He knows a lot things but I am not sure execution will follow promptly without prompting.  For those of you who have older teens or young adults who have an ASD diagnosis, how does it play out in real life?  How much support do they need?  Do they need support or do they handle life on their own?  Do they recognize their difficulties or are they convinced they have no issues?  How do they function in the work place?

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What are the names of the tests performed, and what surveys did you fill out? We can probably point to the ones that lead to an ASD diagnosis.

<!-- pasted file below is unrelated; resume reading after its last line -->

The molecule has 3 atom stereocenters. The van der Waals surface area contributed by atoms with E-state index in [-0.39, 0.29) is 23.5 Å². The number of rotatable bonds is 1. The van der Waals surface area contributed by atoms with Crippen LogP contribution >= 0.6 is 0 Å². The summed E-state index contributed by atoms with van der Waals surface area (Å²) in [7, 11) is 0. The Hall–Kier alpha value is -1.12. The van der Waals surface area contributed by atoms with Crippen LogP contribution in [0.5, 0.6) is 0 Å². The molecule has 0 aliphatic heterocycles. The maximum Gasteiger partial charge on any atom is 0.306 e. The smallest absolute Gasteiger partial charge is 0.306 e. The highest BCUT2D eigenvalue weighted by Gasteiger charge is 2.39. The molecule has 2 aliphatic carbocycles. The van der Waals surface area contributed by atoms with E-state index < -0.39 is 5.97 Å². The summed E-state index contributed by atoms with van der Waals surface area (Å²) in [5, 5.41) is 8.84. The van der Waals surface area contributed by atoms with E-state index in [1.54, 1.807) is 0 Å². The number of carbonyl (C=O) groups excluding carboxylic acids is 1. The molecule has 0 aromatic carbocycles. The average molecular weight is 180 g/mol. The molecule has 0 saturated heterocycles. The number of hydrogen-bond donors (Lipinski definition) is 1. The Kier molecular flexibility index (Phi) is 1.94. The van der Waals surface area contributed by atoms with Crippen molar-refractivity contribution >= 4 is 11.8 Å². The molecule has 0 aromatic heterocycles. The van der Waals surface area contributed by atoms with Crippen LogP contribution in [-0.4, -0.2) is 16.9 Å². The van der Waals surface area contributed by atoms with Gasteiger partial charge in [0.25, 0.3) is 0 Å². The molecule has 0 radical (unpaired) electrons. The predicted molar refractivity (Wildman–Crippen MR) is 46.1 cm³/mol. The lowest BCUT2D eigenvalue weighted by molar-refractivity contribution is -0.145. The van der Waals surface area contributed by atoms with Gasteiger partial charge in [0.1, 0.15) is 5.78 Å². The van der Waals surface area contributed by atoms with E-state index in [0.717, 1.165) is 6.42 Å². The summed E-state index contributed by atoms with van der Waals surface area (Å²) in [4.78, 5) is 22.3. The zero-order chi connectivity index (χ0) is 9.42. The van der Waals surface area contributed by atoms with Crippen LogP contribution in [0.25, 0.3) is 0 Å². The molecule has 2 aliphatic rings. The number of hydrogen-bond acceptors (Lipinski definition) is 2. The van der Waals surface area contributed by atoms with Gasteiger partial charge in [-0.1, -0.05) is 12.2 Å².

I will tell you that lots of functional people are still difficult to work with in some settings--it doesn't matter if it's ADHD, ASD, general poor communication skills, etc. It sounds like your son is very logical and is not going to be completely dependent on others, has good skills, etc., but he can still be autistic. Autistic still means not neurotypical, and that has repercussions (take that from someone whose personality is not well-represented in society at large--it's hard to be different). I think you are probably thinking along those lines, but I am not quite sure, so I thought I'd state that just to be on the same page.